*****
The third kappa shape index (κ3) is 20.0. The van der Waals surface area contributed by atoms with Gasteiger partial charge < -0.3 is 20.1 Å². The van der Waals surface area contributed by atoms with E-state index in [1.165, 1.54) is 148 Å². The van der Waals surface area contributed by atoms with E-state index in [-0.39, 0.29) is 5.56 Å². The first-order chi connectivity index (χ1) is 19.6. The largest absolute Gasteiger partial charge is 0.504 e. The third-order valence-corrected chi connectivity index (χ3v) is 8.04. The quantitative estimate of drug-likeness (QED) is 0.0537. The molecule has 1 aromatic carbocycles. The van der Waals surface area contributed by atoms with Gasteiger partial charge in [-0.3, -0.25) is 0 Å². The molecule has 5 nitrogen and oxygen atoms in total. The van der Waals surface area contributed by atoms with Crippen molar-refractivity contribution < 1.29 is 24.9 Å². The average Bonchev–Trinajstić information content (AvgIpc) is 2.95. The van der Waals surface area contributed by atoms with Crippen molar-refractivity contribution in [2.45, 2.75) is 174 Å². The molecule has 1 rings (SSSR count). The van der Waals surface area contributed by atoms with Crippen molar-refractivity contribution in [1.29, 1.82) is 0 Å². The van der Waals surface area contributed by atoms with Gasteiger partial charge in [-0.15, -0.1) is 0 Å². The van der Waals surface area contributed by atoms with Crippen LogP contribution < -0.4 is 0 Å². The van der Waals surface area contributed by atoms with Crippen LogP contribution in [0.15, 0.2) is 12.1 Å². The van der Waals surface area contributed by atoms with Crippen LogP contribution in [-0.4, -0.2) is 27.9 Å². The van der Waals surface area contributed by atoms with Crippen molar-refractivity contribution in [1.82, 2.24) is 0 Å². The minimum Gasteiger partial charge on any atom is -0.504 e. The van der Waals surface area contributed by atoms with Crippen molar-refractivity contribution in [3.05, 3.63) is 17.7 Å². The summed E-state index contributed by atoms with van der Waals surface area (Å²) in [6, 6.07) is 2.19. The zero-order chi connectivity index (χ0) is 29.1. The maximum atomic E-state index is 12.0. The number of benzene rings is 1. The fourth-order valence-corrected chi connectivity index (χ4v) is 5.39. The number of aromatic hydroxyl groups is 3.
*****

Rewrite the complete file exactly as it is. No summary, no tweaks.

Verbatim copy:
The third kappa shape index (κ3) is 20.0. The van der Waals surface area contributed by atoms with Gasteiger partial charge < -0.3 is 20.1 Å². The van der Waals surface area contributed by atoms with E-state index in [1.165, 1.54) is 148 Å². The van der Waals surface area contributed by atoms with E-state index in [-0.39, 0.29) is 5.56 Å². The first-order chi connectivity index (χ1) is 19.6. The largest absolute Gasteiger partial charge is 0.504 e. The third-order valence-corrected chi connectivity index (χ3v) is 8.04. The quantitative estimate of drug-likeness (QED) is 0.0537. The molecule has 1 aromatic carbocycles. The van der Waals surface area contributed by atoms with Gasteiger partial charge in [-0.3, -0.25) is 0 Å². The molecule has 5 nitrogen and oxygen atoms in total. The van der Waals surface area contributed by atoms with Crippen molar-refractivity contribution < 1.29 is 24.9 Å². The average Bonchev–Trinajstić information content (AvgIpc) is 2.95. The van der Waals surface area contributed by atoms with Crippen molar-refractivity contribution in [2.45, 2.75) is 174 Å². The molecule has 1 rings (SSSR count). The van der Waals surface area contributed by atoms with Crippen molar-refractivity contribution in [1.29, 1.82) is 0 Å². The van der Waals surface area contributed by atoms with Gasteiger partial charge in [-0.15, -0.1) is 0 Å². The van der Waals surface area contributed by atoms with Crippen LogP contribution < -0.4 is 0 Å². The van der Waals surface area contributed by atoms with Crippen LogP contribution in [0.15, 0.2) is 12.1 Å². The van der Waals surface area contributed by atoms with Crippen LogP contribution in [-0.4, -0.2) is 27.9 Å². The van der Waals surface area contributed by atoms with Crippen molar-refractivity contribution in [1.82, 2.24) is 0 Å². The minimum Gasteiger partial charge on any atom is -0.504 e. The van der Waals surface area contributed by atoms with Crippen molar-refractivity contribution in [3.05, 3.63) is 17.7 Å². The summed E-state index contributed by atoms with van der Waals surface area (Å²) in [6, 6.07) is 2.19. The zero-order chi connectivity index (χ0) is 29.1. The maximum atomic E-state index is 12.0. The number of benzene rings is 1. The fourth-order valence-corrected chi connectivity index (χ4v) is 5.39. The number of aromatic hydroxyl groups is 3.